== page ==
Norwegian Wood Group Read: Week Two ( Chapters 6-7 )

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Norwegian Wood Group Read: Week Two ( Chapters 6-7 )

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Maio 3, 2010, 9:32 pm

I wanted to get this up in case anyone is reading ahead!

Maio 4, 2010, 1:39 pm

Thanks, Mark. And great book choice, by the way!

Maio 4, 2010, 9:44 pm

I've read ahead. Funny, I had just commented on the chapters 1-5 thread that Watanabe seemed to have only 2 kinds of acquaintances (charismatic guys who choose him for a friend and wounded people). And really, even the 2 charismatic guys Nagasawa and Kizuki are pretty wounded.

Then in chapter 6 Naoko asks him why he likes twisted people like her and Kazuki and Reiko.

More sex and western culture than I expected. Although, the book is named for a Beatles Song so I shouldn't be quite so surprised.

Midori is still a blast (and wounded).

Maio 6, 2010, 8:42 pm

I think every character in this book is wounded.

Maio 7, 2010, 7:16 am

I am now more than half through chapter 6 and find this part a bit hard-going. Far from boring, but I feel like I have lost some of the connection which clearly existed in the first 5 chapters.

Maybe that's because now Watanabe is now totally cut off from the 'normal' world. Can't help feeling worried about him. He is sort of interacting with Reiko and Naoko, but mainly he is watching, and the feeling I have while reading is that of complete isolation and numbness.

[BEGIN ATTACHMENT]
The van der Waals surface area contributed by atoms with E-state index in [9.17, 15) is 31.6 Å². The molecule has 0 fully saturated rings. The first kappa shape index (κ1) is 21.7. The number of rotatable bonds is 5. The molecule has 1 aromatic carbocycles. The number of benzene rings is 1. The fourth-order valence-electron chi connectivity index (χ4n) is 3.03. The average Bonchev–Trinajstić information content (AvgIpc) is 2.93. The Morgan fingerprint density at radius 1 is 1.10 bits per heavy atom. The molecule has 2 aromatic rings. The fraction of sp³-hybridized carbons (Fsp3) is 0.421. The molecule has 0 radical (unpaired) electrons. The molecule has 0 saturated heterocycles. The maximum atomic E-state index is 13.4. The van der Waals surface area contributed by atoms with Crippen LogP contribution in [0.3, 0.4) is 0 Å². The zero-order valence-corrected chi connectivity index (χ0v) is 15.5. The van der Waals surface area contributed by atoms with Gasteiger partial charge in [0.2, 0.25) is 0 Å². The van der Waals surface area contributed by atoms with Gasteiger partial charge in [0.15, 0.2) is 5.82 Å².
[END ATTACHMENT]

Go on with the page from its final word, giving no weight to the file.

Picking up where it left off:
Maio 9, 2010, 11:38 am

I started Chapter 6. This is such a good story. I like the introduction to Reiko, aka Dr. Ishida: "Here was a woman in her late thirties who seemed not merely a nice person but whose niceness drew you to her. I liked her from the moment I saw her."
Me too!

Maio 10, 2010, 7:25 am

This is the link for Week 3: right here

Maio 10, 2010, 12:47 pm

I'm very much enjoying this read. I'm also a little surprised because I just read The Wind-up Bird Chronicle. I'm glad I read Wind-up Bird, but it was a difficult book to read. I'm finding Norwegian Wood a snap to read in comparison. I love the writing style, the subtle humor, and the heart-breaking sadness.

Karen O.

Maio 11, 2010, 1:01 pm

I am not sure if I find this book full of sadness or if the characters are just plain bored out of their young skulls. At first I liked Midori but I am not sure why she got so possessive and angry at Watanabe all of a sudden. She kept saying that she wasn't his girlfriend and he told her that he already had a girlfriend in Naoko.

Also I am not getting Reiko. If she is so wise why is she in the hospital as well?

Maio 11, 2010, 2:55 pm

I think that Reiko is the liar. Anytime an adult has a sexual relationship with a 13 year old and blames it on the 13 year old, that person is a liar. She is the one who is supposed to be in control. I found chapter 6 very difficult. I thought that Reiko was not as she appeared.

I liked Chapter 7 better. I liked seeing Toru interact with Midori's father in the hospital.

I keep seeing connections between this book and Wind-Up Bird -- like the winding up every morning. I am interested to see what I think of the book when it ends.

Maio 11, 2010, 3:52 pm

The tone of the book definitely gets darker as Toru travels through the dark and gloomy forests to reach the very-secluded and unnaturally quiet Ami Hostel. Strange that Reiko, a patient, greeted him on arrival. Who's in charge here? The only doctor we meet is odder than some of the patients.